Lollies 2023: Ages 9–12 Shortlist Q&A

Hear from the creators of our superbly silly titles in the Ages 9–12 Shortlist for the Laugh Out Loud Awards 2023!

Lollies 2023: Finding the funniest books!

We sat down with Pooja Puri (PP), author of A Dinosaur Ate My Sister, Neill Cameron (NC), author of Freddy vs School, Natalie Smillie (NS), illustrator of The Amazing Edie Eckhart and Helen Rutter (HR), author of The Boy Who Made Everyone Laugh to ask them all about their shortlisted works, and why funny books are so important.

Congratulations on being shortlisted for the Laugh Out Loud Awards 2023! How does it feel to have your work recognised by the judges?

PP: Thank you! It’s absolutely brilliant! I couldn’t believe it when I found out that A Dinosaur Ate My Sister had been shortlisted for the Laugh Out Loud Awards 2023. When I started writing the story, it was a higgledy-piggledy jumble of ideas about time travel, dinosaurs and a genius inventor. To think that it’s now been shortlisted for the Lollies is an incredible feeling and I’m chuffed and truly honoured that it’s received such a positive response.

NC: Just absolutely amazing! It’s such an honour to be shortlisted, and to be alongside such incredible authors. I am humbled and honoured and delighted, and basically lots of other words that mean ‘chuffed’.

NS: It means an extraordinary amount to be recognised! As an illustrator all we really want is to add the icing on the cake of the stories written by our authors.

HR: Eeeeek! WHOOP! Fart. YAY! I think describes my feelings accurately.

Why do you think funny books are important?

PP: I’ve always enjoyed reading funny books. I think they give readers the chance to lose themselves in a different world and join in the fun of a laugh out loud adventure! In A Dinosaur Ate My Sister, I was keen to combine humour with science to show that it is possible – and indeed important – to have a laugh whilst learning something new.

NC: I just love things that are funny! Laughing is just the best thing in the world. But it’s actually surprisingly hard to talk about; to describe exactly why it’s so important. It’s like trying to explain why you like feeling happy, or why you enjoy food that tastes delicious. It’s kind of just… how we’re built as human beings. All my favourite people make me laugh. All my favourite films, and stories, and books, make me laugh. I think funny books can cheer you up when you’re feeling down, can take your mind off things if you’re worried, can make you feel less alone if you’re lonely. And all those things are incredibly important.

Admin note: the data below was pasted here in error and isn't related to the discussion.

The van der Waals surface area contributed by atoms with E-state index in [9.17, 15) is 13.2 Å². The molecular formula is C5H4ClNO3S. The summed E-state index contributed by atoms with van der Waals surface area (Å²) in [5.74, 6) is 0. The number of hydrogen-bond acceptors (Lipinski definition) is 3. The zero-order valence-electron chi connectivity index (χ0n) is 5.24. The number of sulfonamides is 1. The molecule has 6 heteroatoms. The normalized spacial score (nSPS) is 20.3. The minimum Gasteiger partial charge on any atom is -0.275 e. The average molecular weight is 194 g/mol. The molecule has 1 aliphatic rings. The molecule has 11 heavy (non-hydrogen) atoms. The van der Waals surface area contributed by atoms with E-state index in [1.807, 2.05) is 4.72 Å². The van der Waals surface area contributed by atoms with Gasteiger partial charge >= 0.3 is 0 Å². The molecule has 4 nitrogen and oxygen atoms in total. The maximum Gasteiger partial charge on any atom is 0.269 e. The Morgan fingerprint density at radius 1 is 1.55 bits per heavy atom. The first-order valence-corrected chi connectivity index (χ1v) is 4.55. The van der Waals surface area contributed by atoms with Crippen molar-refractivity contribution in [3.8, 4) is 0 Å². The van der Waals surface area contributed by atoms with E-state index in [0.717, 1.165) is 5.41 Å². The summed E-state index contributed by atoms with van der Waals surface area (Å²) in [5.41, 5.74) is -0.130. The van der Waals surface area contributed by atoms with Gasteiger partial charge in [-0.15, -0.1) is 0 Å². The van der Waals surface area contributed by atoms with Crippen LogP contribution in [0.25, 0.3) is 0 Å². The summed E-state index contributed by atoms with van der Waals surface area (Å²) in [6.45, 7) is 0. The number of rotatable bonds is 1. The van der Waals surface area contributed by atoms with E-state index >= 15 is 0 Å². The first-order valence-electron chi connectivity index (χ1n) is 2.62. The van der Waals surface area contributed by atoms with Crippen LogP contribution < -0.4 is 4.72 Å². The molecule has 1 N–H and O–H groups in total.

NS: I think laughing in general is important – it’s good for you! Reading funny books is important escapism. Reading about funny characters that do the daft things that we also do helps us realise that it’s ok to laugh at ourselves.

HR: Because what is life without laughter? We NEED to laugh. Especially when things are tough- then it’s even more important.

Can you tell us more about your shortlisted book?

PP: A Dinosaur Ate My Sister tells the story of Esha Verma, a genius inventor, who is determined to win The Brain Trophy, an amazing prize given annually to the best Young Inventor of the Year. This year she’s come up with her most amazing invention yet: a time machine! But when her annoying big sister, Nishi, accidentally sends herself to the Age of the Dinosaurs, Esha and her snotty apprentice, Broccoli (along with his cunning pet tortoise Archibald), must set off on a prehistoric rescue mission to get her back. Along the way, they face mysterious wormholes, terrifying time-space monsters, and of course, lots and lots of dinosaurs!

NC: Sure! Freddy vs School is my first novel and it’s a story about Freddy, who is an amazing superpowered robot with many incredible robotic abilities… which he is absolutely NOT allowed to use at school. So on the one hand he’s basically this awesome and incredibly powerful superhero… but on the other hand he’s just stuck in class doing maths the same as everyone else. And it’s about him getting very frustrated by these rules, and by the way he seems to be constantly getting in trouble just for being himself. But it’s also about the friends and family who love him for who he is, lasers and explosions and all, and who help him get through it all.

NS: Our book is about Edie Eckhart who is funny, silly and a little bit clumsy – all things that I can relate to! She’s funny and warm and even though she sometimes gets it wrong, she tries very hard to get it right. And that’s something we can all relate to.

HR: The Boy Who Made Everyone Laugh is about an eleven year old boy called Billy Plimpton who dreams of becoming a stand up comedian. There is just one thing that’s getting in his way-his stammer. He can’t imagine ever having the confidence to stand on a stage when he finds it hard to get to the end of a sentence. We follow Billy as he starts secondary school and tries desperately to fit in. Throughout the book he begins to realise that maybe he doesn’t need to change who he is after all.

Why should children vote for you?

PP: Because this book is PACKED full of giggles, chortles, laughs, time-space monsters, time travel, wacky inventions and dinosaurs, including burping ones! What more could you want? (And if children vote for me, I’ll tell them my TOP-SECRET method of how to build their own time machine).